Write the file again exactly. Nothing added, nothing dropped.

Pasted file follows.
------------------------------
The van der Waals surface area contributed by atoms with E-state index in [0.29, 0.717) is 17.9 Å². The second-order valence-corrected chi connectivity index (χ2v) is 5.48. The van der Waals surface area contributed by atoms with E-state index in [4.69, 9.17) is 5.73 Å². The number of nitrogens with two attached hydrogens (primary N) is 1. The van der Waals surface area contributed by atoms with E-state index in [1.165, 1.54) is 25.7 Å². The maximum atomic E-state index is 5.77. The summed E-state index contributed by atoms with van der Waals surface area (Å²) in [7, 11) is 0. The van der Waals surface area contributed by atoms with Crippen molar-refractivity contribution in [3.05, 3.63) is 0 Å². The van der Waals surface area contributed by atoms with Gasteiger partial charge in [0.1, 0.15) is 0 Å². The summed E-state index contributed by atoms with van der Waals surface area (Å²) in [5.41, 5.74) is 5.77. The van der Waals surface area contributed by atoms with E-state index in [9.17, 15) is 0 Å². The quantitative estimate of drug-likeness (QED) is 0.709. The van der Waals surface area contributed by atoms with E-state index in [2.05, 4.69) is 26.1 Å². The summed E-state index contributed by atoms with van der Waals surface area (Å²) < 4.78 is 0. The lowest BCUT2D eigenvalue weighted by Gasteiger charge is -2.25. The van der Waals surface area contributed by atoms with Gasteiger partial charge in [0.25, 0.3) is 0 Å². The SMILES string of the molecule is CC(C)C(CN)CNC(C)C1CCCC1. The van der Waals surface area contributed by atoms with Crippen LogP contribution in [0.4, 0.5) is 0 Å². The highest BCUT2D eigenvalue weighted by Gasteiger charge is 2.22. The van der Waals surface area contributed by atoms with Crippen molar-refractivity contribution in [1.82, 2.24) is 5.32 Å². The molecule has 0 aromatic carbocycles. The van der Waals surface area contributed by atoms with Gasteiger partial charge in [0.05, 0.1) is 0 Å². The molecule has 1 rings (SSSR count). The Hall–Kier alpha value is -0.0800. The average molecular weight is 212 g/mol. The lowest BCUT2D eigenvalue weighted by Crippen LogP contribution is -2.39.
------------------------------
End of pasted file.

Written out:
The van der Waals surface area contributed by atoms with E-state index in [0.29, 0.717) is 17.9 Å². The second-order valence-corrected chi connectivity index (χ2v) is 5.48. The van der Waals surface area contributed by atoms with E-state index in [4.69, 9.17) is 5.73 Å². The number of nitrogens with two attached hydrogens (primary N) is 1. The van der Waals surface area contributed by atoms with E-state index in [1.165, 1.54) is 25.7 Å². The maximum atomic E-state index is 5.77. The summed E-state index contributed by atoms with van der Waals surface area (Å²) in [7, 11) is 0. The van der Waals surface area contributed by atoms with Crippen molar-refractivity contribution in [3.05, 3.63) is 0 Å². The van der Waals surface area contributed by atoms with Gasteiger partial charge in [0.1, 0.15) is 0 Å². The summed E-state index contributed by atoms with van der Waals surface area (Å²) in [5.41, 5.74) is 5.77. The van der Waals surface area contributed by atoms with E-state index in [9.17, 15) is 0 Å². The quantitative estimate of drug-likeness (QED) is 0.709. The van der Waals surface area contributed by atoms with E-state index in [2.05, 4.69) is 26.1 Å². The summed E-state index contributed by atoms with van der Waals surface area (Å²) < 4.78 is 0. The lowest BCUT2D eigenvalue weighted by Gasteiger charge is -2.25. The van der Waals surface area contributed by atoms with Gasteiger partial charge in [0.25, 0.3) is 0 Å². The SMILES string of the molecule is CC(C)C(CN)CNC(C)C1CCCC1. The van der Waals surface area contributed by atoms with Crippen LogP contribution in [0.4, 0.5) is 0 Å². The highest BCUT2D eigenvalue weighted by Gasteiger charge is 2.22. The van der Waals surface area contributed by atoms with Crippen molar-refractivity contribution in [1.82, 2.24) is 5.32 Å². The molecule has 0 aromatic carbocycles. The van der Waals surface area contributed by atoms with Gasteiger partial charge in [0.05, 0.1) is 0 Å². The molecule has 1 rings (SSSR count). The Hall–Kier alpha value is -0.0800. The average molecular weight is 212 g/mol. The lowest BCUT2D eigenvalue weighted by Crippen LogP contribution is -2.39.